Directed by Lewis Allen
Written by Dodie Smith and Frank Partos
Based on the novel Uneasy Freehold by Dorothy Macardle
Starring Ray Milland, Ruth Hussey, Donald Crisp, Cornelia Otis Skinner, Alan Napier, and Gail Russell
In 1961 Disney released 101 Dalmatians, creating yet another beloved classic. What does the animated tale of the world’s largest litter of puppies have to do with a gothic romantic comedy from 17 years earlier? The answer is simple on the surface, but the further I dug into it the more convinced I became that it would end in tears and Kevin Bacon. I forced myself to stop pursuing connections before I went looking for a power drill to open my mind. I will share just a bit of what I found, but be warned that you should probably avoid power tools for a while.
Directed by Peter Sykes
Written by Clive Exton and Terry Nation
Starring Frankie Howerd, Ray Milland, Hugh Burden, Kenneth Griffith, and Rosalie Crutchley
There are times in which I believe that I don’t understand humor. Watching Jim Carrey and Adam Sandler rise to fame, I nearly became convinced that I didn’t. I do enjoy comedies, but I tend not to risk watching them unless I’ve heard good things from people I trust. A bad action or horror film can be fun in their own ways, but I find bad comedies excruciating. Being funny is the whole point, so when I can’t laugh with one I can’t enjoy it at all. To be honest, there are two exceptions to that general rule, and both are due to my affection for the soundtracks. The scores by The Kinks and Herb Alpert & the Tijuana Brass make the movies Percy and Casino Royale, respectively, worthwhile for me. For the “old, dark house” spoof The House in Nightmare Park I clung desperately to my adoration of Ray Milland, and that mostly saw me through.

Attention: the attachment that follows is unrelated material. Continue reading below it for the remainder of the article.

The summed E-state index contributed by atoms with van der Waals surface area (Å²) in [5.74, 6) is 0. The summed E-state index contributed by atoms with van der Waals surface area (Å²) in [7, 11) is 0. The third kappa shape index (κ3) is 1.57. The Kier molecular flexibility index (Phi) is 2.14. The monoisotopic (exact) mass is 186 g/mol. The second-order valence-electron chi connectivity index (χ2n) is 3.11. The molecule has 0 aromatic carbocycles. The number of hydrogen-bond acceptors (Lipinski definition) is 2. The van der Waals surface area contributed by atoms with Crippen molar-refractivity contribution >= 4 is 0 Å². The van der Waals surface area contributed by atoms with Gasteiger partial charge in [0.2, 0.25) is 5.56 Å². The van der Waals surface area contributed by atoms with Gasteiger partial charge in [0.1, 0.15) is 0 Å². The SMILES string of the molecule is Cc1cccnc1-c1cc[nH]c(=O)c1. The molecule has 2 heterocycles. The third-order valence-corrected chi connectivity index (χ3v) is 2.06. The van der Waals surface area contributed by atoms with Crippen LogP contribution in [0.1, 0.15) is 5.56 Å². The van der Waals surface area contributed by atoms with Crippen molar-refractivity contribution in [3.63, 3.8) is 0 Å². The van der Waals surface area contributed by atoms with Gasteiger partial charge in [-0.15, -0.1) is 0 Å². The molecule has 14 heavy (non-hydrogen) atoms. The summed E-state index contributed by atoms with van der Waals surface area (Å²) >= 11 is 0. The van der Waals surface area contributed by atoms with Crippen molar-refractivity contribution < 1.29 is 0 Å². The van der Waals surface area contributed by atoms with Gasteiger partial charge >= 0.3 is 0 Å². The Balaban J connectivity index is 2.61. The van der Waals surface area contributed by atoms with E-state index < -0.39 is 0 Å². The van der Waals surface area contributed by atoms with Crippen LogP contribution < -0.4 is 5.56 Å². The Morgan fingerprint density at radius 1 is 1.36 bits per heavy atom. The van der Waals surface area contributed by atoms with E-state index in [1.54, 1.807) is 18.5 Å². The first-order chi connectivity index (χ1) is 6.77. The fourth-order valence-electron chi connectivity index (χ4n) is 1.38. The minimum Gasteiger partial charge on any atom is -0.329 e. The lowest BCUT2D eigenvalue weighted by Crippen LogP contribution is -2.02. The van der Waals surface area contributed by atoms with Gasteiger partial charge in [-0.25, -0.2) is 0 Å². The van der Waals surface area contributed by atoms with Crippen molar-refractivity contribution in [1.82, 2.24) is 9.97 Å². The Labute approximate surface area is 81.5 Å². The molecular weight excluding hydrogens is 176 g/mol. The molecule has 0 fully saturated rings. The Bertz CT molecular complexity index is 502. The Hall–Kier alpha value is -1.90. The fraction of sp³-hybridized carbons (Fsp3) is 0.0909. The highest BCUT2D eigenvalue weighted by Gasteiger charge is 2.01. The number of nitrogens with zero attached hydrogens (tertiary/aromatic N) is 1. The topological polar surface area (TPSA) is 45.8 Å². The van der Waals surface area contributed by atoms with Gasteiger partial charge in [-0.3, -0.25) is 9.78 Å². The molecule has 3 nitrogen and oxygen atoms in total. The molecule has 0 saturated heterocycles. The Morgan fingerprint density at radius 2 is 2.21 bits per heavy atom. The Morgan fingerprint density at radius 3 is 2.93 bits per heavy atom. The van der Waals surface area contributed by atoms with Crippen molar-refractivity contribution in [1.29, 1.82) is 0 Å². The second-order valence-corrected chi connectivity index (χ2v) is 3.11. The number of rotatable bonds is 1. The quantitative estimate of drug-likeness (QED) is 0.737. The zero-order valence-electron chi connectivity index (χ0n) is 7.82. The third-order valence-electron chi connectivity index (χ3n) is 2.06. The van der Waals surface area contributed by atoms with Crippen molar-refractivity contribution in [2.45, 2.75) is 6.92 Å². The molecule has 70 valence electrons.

Directed by John Hough
Written by Robert M. Young
Based on the book by Alexander Key
Starring Eddie Albert, Ray Milland, Donald Pleasence, Kim Richards, Ike Eisenmann, and Denver Pyle
If you asked me who my favorite child actor at Disney was when I was growing up, I’d say Jodie Foster. Her hidden-treasure movie Candleshoe lodged in my brain and never left. But if for some reason you’d excluded Foster from the choices, I’d definitely give you a give you two answers: Kim Richards and Ike Eisenmann. They seemed to be everywhere, and most importantly they were Tia and Tony Malone: the Witch Mountain kids.
Directed by Georg Fenady
Written by Norman Katkov
Starring Dennis Cole, Susan Sullivan, Leslie Nielsen, Julie Sommars, Ray Milland, Sheila Larken, and James Olson
Irwin Allen was the legendary producer behind Voyage to the Bottom of the Sea (film and show), The Poseidon Adventure, The Towering Inferno, and the shows Lost in Space, The Time Tunnel, and Land of the Giants. He also let this made-for-TV movie happen, which is just the sort of thing that’s bound to turn up eventually on a lengthy CV.
Directed by George Edwards and Gary Graver
Written by Tony Crechales and George Edwards
Starring Carrie Snodgress, Ray Milland, Ruth Cox, Rosemary Murphy
The 1973 film The Killing Way presented the gruesome murders of women that follow the release of a man convicted of rape. I’ve never seen it, but that’s okay. It’s irrelevant for this review except for its connection to The Attic. You see, the main characters of The Attic — Louise Elmore and her father Wendell — were side characters in The Killing Way, played by Luana Anders and Peter Brocco. Writers Tony Crechales and George Edwards decided to reuse them here, making it not quite a sequel but at the least a shared universe. Fortunately, this loose connection means that you can enjoy The Attic without having seen The Killing Way.